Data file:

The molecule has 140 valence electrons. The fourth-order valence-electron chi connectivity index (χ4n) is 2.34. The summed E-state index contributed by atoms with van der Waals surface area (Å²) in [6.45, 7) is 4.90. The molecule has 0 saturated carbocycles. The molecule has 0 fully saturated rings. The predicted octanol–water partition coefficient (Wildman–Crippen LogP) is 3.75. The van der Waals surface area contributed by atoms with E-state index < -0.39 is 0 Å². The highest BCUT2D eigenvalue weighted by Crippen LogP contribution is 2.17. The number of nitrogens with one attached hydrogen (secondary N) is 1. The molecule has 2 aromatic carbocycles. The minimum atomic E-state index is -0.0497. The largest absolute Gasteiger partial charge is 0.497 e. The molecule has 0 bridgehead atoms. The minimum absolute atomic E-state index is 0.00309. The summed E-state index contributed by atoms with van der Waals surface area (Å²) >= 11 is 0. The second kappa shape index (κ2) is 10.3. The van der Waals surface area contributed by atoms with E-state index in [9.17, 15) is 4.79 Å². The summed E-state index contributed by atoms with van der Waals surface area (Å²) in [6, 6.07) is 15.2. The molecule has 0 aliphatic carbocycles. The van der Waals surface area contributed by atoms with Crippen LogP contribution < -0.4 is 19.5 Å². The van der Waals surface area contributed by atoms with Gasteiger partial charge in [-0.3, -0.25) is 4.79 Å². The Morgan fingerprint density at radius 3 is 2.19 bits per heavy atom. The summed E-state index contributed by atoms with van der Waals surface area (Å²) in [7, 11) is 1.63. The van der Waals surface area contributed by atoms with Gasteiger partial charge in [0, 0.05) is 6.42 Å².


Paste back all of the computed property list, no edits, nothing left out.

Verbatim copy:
The molecule has 140 valence electrons. The fourth-order valence-electron chi connectivity index (χ4n) is 2.34. The summed E-state index contributed by atoms with van der Waals surface area (Å²) in [6.45, 7) is 4.90. The molecule has 0 saturated carbocycles. The molecule has 0 fully saturated rings. The predicted octanol–water partition coefficient (Wildman–Crippen LogP) is 3.75. The van der Waals surface area contributed by atoms with E-state index < -0.39 is 0 Å². The highest BCUT2D eigenvalue weighted by Crippen LogP contribution is 2.17. The number of nitrogens with one attached hydrogen (secondary N) is 1. The molecule has 2 aromatic carbocycles. The minimum atomic E-state index is -0.0497. The largest absolute Gasteiger partial charge is 0.497 e. The molecule has 0 bridgehead atoms. The minimum absolute atomic E-state index is 0.00309. The summed E-state index contributed by atoms with van der Waals surface area (Å²) >= 11 is 0. The second kappa shape index (κ2) is 10.3. The van der Waals surface area contributed by atoms with E-state index in [9.17, 15) is 4.79 Å². The summed E-state index contributed by atoms with van der Waals surface area (Å²) in [6, 6.07) is 15.2. The molecule has 0 aliphatic carbocycles. The van der Waals surface area contributed by atoms with Crippen LogP contribution < -0.4 is 19.5 Å². The van der Waals surface area contributed by atoms with Gasteiger partial charge in [-0.3, -0.25) is 4.79 Å². The Morgan fingerprint density at radius 3 is 2.19 bits per heavy atom. The summed E-state index contributed by atoms with van der Waals surface area (Å²) in [7, 11) is 1.63. The van der Waals surface area contributed by atoms with Gasteiger partial charge in [0, 0.05) is 6.42 Å².